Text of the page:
Economics 101 & Public Square

In the Long Run, We Are Still Very Much Alive

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The Daily Currant recently reported that Paul Krugman, an American economist famous for recommending Keynesian economic policy, ironically found himself in a personal financial crisis:

Economist and columnist Paul Krugman declared personal bankruptcy today following a failed attempt to spend his way out of debt.

The article goes on to explain that Krugman racked up $84,000 on his credit card “in pursuit of rare Portuguese wines and 19th century English cloth,” – and then I realized the joke was on me. They say, never believe anything you read on the Internet. Sure enough this article was a satire poking fun at what Keynesian economics might look like on an individual level.

British economist John Maynard Keynes is famous for saying in his Tract on Monetary Reform,

The long run is a misleading guide to current affairs. In the long run, we are all dead

Keynes believed governments should smooth out the bumps in business cycles through government spending in the short run. This ensured economic growth and stability rather than waiting on the market to adjust, because “in the long run, we are all dead.”

Christians should be alarmed that our government embraces an economic system that more or less assumes that the long run doesn’t matter. This thinking leads to policies that perpetuate a desire to consume today without thought for tomorrow.

As a millennial, my generation has been dubbed the entitlement generation for various reasons; however, as we’ve witnessed the U.S. economy sink over 16 trillion dollars in debt, we no longer expect our federal entitlements to be there for us when we need them.

This isn’t just simply an issue of bad policy, it’s bad stewardship. The politicians legislating debt are simply transferring the responsibility from their generation to mine. But our government’s failure to be good stewards of the federal budget reflects roots from a culture of self-indulgence. Have we forgotten the virtue of self-denial?

Self-denial is central to Christianity. It’s a virtue that manifests in several other virtues and practices, like chastity, charity, and fasting. Especially during this Lenten season, we are called to deny ourselves (Luke 9:23-24) in imitation of Christ and in anticipation for what is to come in the long run.

Compare Keynesian economics to a personal lifestyle. In Free to Choose, Milton Friedman gives this analogy:

When the alcoholic starts drinking, the good effects come first; the bad effects only come the next morning when we wakes up with a hangover—and often cannot resist easing the hangover by taking “the hair of the dog that bit him.”

Like the satirical article about Krugman, Friedman explains Keynesian economics by using an individualized example, and the moral issue becomes clear. If indulging today without any consideration for tomorrow is sinful for an individual, or if spending to get out of debt doesn’t work for a family, why do we so naively hope it works for the federal government?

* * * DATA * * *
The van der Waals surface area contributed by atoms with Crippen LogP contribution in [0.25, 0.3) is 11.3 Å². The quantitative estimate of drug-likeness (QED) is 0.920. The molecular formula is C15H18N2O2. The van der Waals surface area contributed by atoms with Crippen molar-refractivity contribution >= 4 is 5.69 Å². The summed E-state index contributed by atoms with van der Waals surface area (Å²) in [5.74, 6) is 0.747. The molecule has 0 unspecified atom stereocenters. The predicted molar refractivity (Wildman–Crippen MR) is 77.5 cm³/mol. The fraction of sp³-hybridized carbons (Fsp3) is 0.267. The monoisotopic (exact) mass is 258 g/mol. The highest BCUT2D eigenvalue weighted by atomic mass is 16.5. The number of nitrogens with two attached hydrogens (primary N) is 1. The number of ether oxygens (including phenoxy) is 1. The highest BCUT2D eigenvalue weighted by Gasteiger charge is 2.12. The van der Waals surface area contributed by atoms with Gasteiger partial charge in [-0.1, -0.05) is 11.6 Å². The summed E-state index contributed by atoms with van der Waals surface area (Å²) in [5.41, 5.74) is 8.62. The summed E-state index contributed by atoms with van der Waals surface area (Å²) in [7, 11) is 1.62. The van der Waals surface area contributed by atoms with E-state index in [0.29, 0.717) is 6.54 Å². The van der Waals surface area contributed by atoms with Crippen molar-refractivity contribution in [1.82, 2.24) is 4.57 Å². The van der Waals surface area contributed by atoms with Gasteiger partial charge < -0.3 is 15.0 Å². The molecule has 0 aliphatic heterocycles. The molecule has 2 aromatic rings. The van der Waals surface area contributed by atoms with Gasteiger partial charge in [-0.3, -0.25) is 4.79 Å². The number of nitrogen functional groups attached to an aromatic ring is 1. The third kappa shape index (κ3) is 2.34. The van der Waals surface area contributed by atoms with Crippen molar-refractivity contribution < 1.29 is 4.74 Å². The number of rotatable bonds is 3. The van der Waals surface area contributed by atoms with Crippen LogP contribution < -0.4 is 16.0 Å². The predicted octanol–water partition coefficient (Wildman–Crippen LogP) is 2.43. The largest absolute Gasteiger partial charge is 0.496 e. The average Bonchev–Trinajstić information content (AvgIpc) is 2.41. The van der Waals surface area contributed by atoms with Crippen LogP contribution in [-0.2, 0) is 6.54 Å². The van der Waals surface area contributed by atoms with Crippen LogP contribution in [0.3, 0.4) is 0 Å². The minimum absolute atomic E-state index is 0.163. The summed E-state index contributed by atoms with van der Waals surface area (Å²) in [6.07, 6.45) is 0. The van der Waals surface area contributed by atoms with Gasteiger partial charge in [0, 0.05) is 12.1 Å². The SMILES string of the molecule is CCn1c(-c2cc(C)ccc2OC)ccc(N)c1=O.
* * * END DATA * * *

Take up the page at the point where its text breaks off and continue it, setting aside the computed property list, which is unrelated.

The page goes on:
Despite the immoral implications, Christians are turning a blind eye. Rampant debt, once thought to be irresponsible before the explosion of the credit card culture, is now socially acceptable. Dr. Jay Richards warns Christians in a recent op-ed:

The federal government now borrows and spends with such reckless abandon that it is careening toward a global economic catastrophe. If Christians can’t muster the courage to speak out against what Rep. Paul Ryan has called “the most predictable debt crisis in history,” we won’t deserve to be taken seriously after the collapse.

That isn’t to say debt can’t be used for good—it’s often necessary to take out students loans or borrow money to start a business, so long as the borrower has the means to pay the lender back (Prov. 22:26-27). The Bible does not say debt is a sin. But when Proverbs 22:7 says, “the borrower is slave to the lender,” and several passages celebrate the payment of debt (Rom. 13:5-8, Prov.3:27-28, Eccl. 5:5), we get the impression that God ultimately does not want us to be indebted.

Does this mean Keynes’ economic philosophy implies an element that is antithetical to the Christian view? Ken Ewert believes so.

Ewert says Keynes thought classical economics was based on Adam Smith’s theistic and optimistic view of the world, especially in the classical view of savings, which Keynes was very much against. Ewert proposes the reason behind Keynes’ animosity towards thrift:

The act of saving points to a cause and a purpose beyond oneself. […]Deferring the present for the future represents a value being placed upon something or someone beyond one’s own immediate desires. It is a statement of self-denial. The purposive man, in Keynes’ view, is one who takes actions that will ultimately not benefit himself, but will be left for others. 

Ewert believes Keynesian economics ultimately takes the “purposiveness” out of the person. To Keynes, we carry no meaning beyond death, but the Christian can confidently say, “In the long run, we are still very much alive.”